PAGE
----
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Opinions of Wednesday, 22 April 2015

Columnist: Rev. Mrs Vida Acquah (Blessed Lady)

Financial covenant with God

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This treatise is basically an introspection of the house of God. The author paints a picture of two groups of shepherd leaders: i. The holy spirit certified ministers and authentic people ii. The imposters who are in the pulpits or church leadership positions.

The gospel of Jesus Christ is holistic – it can be compromised when aspects are taken out of context to justify some preacher’s self-made theories on giving and prosperity. He draws from the experiences of Isaac and Abraham as opposed to that of David, the shepherd boy who gained celebrity status which led him to forget his past, leading to very dire consequences for him and his family. What effects do these incessant demands for offerings to support the work of God have on the congregation and how do the preachers who request for these offerings present themselves?

An emotionally charged chapter - the seed of sacrifice - “exposes the harm being done by “con men behind the pulpits today”, such that the author charges: “Dear readers, follow Jesus. Build a relationship with Christ first.” If it is easy as a working of our faith to trust God for our salvation and for healing –why can’t we trust the same God with our finances to reap the harvest promised?

The writer believes rightly that Jesus Christ is the ultimate and only sacrifice after whom no other sacrifice is needed. Pure-hearted giving, private prayer and proper fasting to him are the three projects heaven responds to.

Our minds are drawn to the private prayer, a great sacrifice God made to redeem mankind from the bondage of sin. He compares the animal used to atone for the sin of our first parents - Adam and Eve - with the painful sacrifice of God's dear son to atone for the sin of humanity. Certainly the effect and results were different. How about our giving? How costly?

Apart from our giving being payback time for God's giving, it is also a seed that bears fruit for the giver, and most importantly a covenant seed that transcends generations. Examples of Noah, Abraham, Cain and Abel have been given, but today it is about you and the import of your giving to God. Many of us pray for answers but the author cites the example of King Solomon who prayed and also gave SOS.

The author compares the offering of Abraham and Sarah who gave a meal (a fattened calf) and got their heart’s desire (Isaac) as well as Gods? programme for Sodom and Gomorrah revealed to Abraham and that of Solomon who offered a 1000 burnt offerings and got wisdom, riches and influence. The lesson? It is not always how much you give but the heart with which you give and what you choose your offering from.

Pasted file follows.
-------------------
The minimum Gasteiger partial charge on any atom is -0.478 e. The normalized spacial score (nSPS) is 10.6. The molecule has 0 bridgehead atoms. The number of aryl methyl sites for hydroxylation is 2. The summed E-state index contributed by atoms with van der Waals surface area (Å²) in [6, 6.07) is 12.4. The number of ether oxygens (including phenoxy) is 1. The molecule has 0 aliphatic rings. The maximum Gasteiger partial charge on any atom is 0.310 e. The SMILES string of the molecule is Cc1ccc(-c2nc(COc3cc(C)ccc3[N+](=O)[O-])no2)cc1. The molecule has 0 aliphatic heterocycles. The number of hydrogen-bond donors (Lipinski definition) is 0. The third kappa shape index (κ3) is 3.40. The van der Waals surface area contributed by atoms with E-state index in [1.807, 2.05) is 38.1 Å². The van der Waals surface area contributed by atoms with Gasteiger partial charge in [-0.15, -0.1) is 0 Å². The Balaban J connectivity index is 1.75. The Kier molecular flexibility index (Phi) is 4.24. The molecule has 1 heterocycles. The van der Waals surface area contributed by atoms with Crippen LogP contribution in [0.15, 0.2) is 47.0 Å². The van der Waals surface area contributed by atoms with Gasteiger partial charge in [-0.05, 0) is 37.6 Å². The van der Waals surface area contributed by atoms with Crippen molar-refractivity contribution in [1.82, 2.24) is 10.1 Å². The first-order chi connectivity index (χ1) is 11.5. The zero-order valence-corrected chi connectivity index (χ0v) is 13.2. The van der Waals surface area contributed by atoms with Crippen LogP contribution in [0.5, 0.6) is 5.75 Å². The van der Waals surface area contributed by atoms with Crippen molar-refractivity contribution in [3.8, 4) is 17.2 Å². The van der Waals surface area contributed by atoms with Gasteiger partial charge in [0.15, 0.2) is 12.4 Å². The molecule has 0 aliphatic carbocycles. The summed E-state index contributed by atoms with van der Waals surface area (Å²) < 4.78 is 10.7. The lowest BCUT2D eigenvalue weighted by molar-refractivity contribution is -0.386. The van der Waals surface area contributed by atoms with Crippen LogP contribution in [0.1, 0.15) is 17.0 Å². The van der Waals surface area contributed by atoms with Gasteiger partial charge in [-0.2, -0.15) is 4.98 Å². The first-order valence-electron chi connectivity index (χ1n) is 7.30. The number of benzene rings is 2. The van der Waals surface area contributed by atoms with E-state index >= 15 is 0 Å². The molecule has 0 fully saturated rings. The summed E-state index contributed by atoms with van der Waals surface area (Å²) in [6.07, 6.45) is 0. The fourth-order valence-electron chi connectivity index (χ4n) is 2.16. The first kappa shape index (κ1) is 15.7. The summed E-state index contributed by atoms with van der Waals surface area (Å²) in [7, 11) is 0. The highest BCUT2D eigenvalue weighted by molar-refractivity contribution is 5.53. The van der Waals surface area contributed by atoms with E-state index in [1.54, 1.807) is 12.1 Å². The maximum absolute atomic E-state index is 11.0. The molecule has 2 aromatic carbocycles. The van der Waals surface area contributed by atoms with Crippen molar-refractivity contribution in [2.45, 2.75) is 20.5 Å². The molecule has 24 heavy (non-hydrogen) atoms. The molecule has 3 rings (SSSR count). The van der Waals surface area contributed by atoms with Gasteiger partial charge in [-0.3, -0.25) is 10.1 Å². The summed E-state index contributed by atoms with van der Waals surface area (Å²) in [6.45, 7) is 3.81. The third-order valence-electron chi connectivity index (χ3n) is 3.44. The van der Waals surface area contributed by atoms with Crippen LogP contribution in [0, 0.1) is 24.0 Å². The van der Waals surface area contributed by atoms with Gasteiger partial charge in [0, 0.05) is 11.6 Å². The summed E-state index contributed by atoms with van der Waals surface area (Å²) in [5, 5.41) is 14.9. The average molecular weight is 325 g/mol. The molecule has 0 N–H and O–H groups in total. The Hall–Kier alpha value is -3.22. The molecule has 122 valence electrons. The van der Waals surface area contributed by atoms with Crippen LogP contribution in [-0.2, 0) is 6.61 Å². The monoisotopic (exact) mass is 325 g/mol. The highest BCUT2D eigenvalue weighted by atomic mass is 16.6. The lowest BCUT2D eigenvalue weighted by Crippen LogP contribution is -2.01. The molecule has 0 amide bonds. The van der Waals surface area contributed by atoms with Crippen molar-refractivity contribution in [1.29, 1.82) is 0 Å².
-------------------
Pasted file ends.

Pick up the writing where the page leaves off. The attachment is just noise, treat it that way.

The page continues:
Conclusion? (Admonition) This is the purity with which a young minister of the gospel sees the church of today. His message is doctrinally sound. My prayer is that as we mature in the things of God, we will not begin to think that the instruction in 1 Timothy 5:18, “Do not muzzle the ox that treads the corn and the labourer is worthy of his reward”, means misapply God’s resources.

Thus, when church funds are used to pay our children’s fees, build houses for ourselves and finance situations we cannot openly declare to our congregation who are the source of the funding and are seen as “giving to God”, we will not see it as a privilege but we will see it as misapplying God’s resources – the tithe that is holy to God!

No wonder many congregations are not blessed because God does not bless the offering for his people to prosper. To remind yourself, it would be good to have this book beside you for your personal edification and as a bedtime pill. Note: The word of wisdom quotes from Rt Rev. Dr Anyani-Boadum – a sign of a minister under spiritual authority and covering.

As the author enumerates and defines the various offerings allowed in the Old Testament one thing stands out to me. In the New Testament church all these are not requirements – see what Christ has done! Could we afford them? The hymn writer sings in the Methodist Hymn Book (MHB)182, “Were the whole realm of nature mine that were an offering far too small. Love so amazing, so divine, demands my soul my life my all.

How could we give out the Christ of the church who sacrificed himself for us and who taught us: “There is more happiness in giving than receiving”? The author is a reverend minister, medical doctor (practising) and biomedical scientist.

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